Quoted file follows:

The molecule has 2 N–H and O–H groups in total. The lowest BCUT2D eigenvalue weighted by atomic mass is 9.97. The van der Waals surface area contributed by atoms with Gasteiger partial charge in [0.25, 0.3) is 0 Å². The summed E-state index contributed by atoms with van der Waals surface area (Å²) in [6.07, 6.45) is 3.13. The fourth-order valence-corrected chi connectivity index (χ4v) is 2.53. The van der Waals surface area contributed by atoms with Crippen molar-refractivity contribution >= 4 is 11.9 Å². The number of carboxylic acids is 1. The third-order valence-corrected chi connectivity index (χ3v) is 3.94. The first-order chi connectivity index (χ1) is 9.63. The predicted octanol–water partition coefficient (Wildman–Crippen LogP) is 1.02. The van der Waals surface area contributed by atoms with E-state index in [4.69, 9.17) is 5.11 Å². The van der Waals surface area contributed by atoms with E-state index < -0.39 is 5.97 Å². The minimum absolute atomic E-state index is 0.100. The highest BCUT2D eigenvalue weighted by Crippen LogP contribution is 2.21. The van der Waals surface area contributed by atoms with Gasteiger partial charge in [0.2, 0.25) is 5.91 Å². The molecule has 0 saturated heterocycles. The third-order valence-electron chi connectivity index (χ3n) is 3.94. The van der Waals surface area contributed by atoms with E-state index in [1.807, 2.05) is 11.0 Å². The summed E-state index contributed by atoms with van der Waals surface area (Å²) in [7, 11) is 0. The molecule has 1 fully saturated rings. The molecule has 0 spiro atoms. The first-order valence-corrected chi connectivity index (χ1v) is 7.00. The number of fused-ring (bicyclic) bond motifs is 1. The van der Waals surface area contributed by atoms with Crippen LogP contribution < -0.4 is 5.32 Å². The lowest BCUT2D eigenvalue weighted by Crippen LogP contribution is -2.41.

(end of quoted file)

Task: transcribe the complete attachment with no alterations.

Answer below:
The molecule has 2 N–H and O–H groups in total. The lowest BCUT2D eigenvalue weighted by atomic mass is 9.97. The van der Waals surface area contributed by atoms with Gasteiger partial charge in [0.25, 0.3) is 0 Å². The summed E-state index contributed by atoms with van der Waals surface area (Å²) in [6.07, 6.45) is 3.13. The fourth-order valence-corrected chi connectivity index (χ4v) is 2.53. The van der Waals surface area contributed by atoms with Crippen molar-refractivity contribution >= 4 is 11.9 Å². The number of carboxylic acids is 1. The third-order valence-corrected chi connectivity index (χ3v) is 3.94. The first-order chi connectivity index (χ1) is 9.63. The predicted octanol–water partition coefficient (Wildman–Crippen LogP) is 1.02. The van der Waals surface area contributed by atoms with E-state index in [4.69, 9.17) is 5.11 Å². The van der Waals surface area contributed by atoms with E-state index < -0.39 is 5.97 Å². The minimum absolute atomic E-state index is 0.100. The highest BCUT2D eigenvalue weighted by Crippen LogP contribution is 2.21. The van der Waals surface area contributed by atoms with Gasteiger partial charge in [0.2, 0.25) is 5.91 Å². The molecule has 0 saturated heterocycles. The third-order valence-electron chi connectivity index (χ3n) is 3.94. The van der Waals surface area contributed by atoms with E-state index in [1.807, 2.05) is 11.0 Å². The summed E-state index contributed by atoms with van der Waals surface area (Å²) in [7, 11) is 0. The molecule has 1 fully saturated rings. The molecule has 0 spiro atoms. The first-order valence-corrected chi connectivity index (χ1v) is 7.00. The number of fused-ring (bicyclic) bond motifs is 1. The van der Waals surface area contributed by atoms with Crippen LogP contribution < -0.4 is 5.32 Å². The lowest BCUT2D eigenvalue weighted by Crippen LogP contribution is -2.41.